Monday, September 2, 2019
#245 / Let's Have A Party!
An article in the August 12/19, 2019, edition of The Nation carries the headline you can read in the graphic above. Dan Lipinski, pictured on the right, is an incumbent Democratic Congress Member from the Third District of Illinois. He is being challenged in the Democratic Party Primary Election by Marie Newman. She is on the left.
One of the main points made in the article is that the Democratic Party, in the form of the Democratic Congressional Campaign Committee, or DCCC, has taken sides in this primary election between Democrats. The DCCC bills itself as "the only political committee in the country whose principal mission is to support Democratic House candidates every step of the way." To translate, that means that the DCCC will support Democratic House candidates that the Party's Congressional leadership has decided should be the candidates.
Those who had hoped that Bernie Sanders might have been given a fair chance to represent Democrats in 2016, as the Party's presidential candidate, well understand this model - and resent it. Those with power in the Party think they know better than the people themselves. That's the model. It doesn't sit well with those who still like the sound of "Let the people decide!"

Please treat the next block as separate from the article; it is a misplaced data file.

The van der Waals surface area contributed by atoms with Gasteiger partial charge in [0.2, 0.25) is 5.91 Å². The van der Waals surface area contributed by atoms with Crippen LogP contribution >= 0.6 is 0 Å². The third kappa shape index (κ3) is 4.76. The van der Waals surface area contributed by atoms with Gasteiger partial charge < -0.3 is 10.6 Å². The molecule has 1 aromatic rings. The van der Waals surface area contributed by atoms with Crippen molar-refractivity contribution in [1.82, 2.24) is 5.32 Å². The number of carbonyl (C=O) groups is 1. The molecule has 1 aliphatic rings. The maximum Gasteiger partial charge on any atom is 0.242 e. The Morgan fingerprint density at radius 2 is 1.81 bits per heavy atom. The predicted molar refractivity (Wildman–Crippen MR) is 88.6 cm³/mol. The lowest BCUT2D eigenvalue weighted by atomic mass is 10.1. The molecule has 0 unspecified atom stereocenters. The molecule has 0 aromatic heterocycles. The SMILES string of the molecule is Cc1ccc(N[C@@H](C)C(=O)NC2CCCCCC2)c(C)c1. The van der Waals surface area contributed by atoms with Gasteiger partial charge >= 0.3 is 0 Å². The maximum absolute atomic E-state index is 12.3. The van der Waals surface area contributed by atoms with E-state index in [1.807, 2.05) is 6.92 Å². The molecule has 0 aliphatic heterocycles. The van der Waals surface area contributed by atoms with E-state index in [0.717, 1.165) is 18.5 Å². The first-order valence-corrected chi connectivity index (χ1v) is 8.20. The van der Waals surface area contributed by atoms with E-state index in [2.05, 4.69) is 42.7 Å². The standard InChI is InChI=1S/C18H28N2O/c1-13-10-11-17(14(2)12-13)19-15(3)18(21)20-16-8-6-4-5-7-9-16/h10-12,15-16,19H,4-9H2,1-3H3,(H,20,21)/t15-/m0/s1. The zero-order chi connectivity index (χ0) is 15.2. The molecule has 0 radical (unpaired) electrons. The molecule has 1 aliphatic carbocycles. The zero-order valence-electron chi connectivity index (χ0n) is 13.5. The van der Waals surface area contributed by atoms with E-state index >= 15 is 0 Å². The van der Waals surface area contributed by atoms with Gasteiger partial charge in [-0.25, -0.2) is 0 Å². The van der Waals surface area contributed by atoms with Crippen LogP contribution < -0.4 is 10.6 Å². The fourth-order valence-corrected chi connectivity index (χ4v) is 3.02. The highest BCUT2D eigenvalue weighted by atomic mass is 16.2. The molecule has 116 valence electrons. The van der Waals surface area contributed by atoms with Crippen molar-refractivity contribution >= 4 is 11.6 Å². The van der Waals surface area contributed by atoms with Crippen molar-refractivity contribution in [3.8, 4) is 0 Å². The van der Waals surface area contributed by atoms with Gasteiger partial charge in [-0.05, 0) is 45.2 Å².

While ordinary Democratic voters theoretically get to decide whom they would like to represent them and their Party in upcoming general elections, the leadership of the Democratic Party thinks it "knows better" than the voters. The Nation reveals that the DCCC has told campaign consultants that they must not represent any candidate who is challenging an incumbent Democrat in a Democratic Party Primary. If a consultant does that, the consultant will be "blackballed," and the DCCC will not hire that consultant, or recommend that consultant, for any Democratic campaign, anywhere in the country.
The purported purpose of having a primary "election" is to allow ordinary voters to make up their own minds about who should represent them and their Party in a general election. This idea is fundamental to the objective of allowing democratic self-government to decide issues of political representation. I get more money-requesting emails from the DCCC, and from Nancy Pelosi, than from any other source. I'm not giving the Party a dime, since it's pretty clear to me that using the word "democratic" in their name is a complete misnomer. I actually do believe in democracy!
Another point made in the article in The Nation is that candidates should run because they want to "do something," not becaue they want to "be somebody." From the local level to the national level, you can see governmental failure in technicolor when it is clear that this principle has been disregarded.
Democrats? Let's insist that our Party gets that point!